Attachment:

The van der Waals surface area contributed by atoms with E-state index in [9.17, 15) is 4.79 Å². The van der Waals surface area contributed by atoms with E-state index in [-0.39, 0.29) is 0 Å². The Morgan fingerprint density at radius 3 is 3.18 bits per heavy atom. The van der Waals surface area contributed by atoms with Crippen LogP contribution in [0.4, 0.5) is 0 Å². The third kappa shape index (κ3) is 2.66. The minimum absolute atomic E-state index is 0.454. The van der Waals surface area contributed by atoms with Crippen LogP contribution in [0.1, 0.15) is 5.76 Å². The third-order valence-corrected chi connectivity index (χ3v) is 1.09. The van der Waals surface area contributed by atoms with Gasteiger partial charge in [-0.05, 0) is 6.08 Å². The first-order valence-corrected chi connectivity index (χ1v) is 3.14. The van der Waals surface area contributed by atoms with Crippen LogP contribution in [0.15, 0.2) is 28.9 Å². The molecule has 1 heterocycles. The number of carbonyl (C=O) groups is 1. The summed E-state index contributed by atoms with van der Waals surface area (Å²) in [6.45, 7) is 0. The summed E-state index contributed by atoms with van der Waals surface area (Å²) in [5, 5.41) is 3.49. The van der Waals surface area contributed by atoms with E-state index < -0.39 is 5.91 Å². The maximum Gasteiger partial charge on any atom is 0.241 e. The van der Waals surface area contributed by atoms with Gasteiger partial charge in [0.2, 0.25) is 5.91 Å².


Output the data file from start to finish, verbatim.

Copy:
The van der Waals surface area contributed by atoms with E-state index in [9.17, 15) is 4.79 Å². The van der Waals surface area contributed by atoms with E-state index in [-0.39, 0.29) is 0 Å². The Morgan fingerprint density at radius 3 is 3.18 bits per heavy atom. The van der Waals surface area contributed by atoms with Crippen LogP contribution in [0.4, 0.5) is 0 Å². The third kappa shape index (κ3) is 2.66. The minimum absolute atomic E-state index is 0.454. The van der Waals surface area contributed by atoms with Crippen LogP contribution in [0.1, 0.15) is 5.76 Å². The third-order valence-corrected chi connectivity index (χ3v) is 1.09. The van der Waals surface area contributed by atoms with Gasteiger partial charge in [-0.05, 0) is 6.08 Å². The first-order valence-corrected chi connectivity index (χ1v) is 3.14. The van der Waals surface area contributed by atoms with Crippen LogP contribution in [0.15, 0.2) is 28.9 Å². The molecule has 1 heterocycles. The number of carbonyl (C=O) groups is 1. The summed E-state index contributed by atoms with van der Waals surface area (Å²) in [6.45, 7) is 0. The summed E-state index contributed by atoms with van der Waals surface area (Å²) in [5, 5.41) is 3.49. The van der Waals surface area contributed by atoms with E-state index < -0.39 is 5.91 Å². The maximum Gasteiger partial charge on any atom is 0.241 e. The van der Waals surface area contributed by atoms with Gasteiger partial charge in [0.2, 0.25) is 5.91 Å².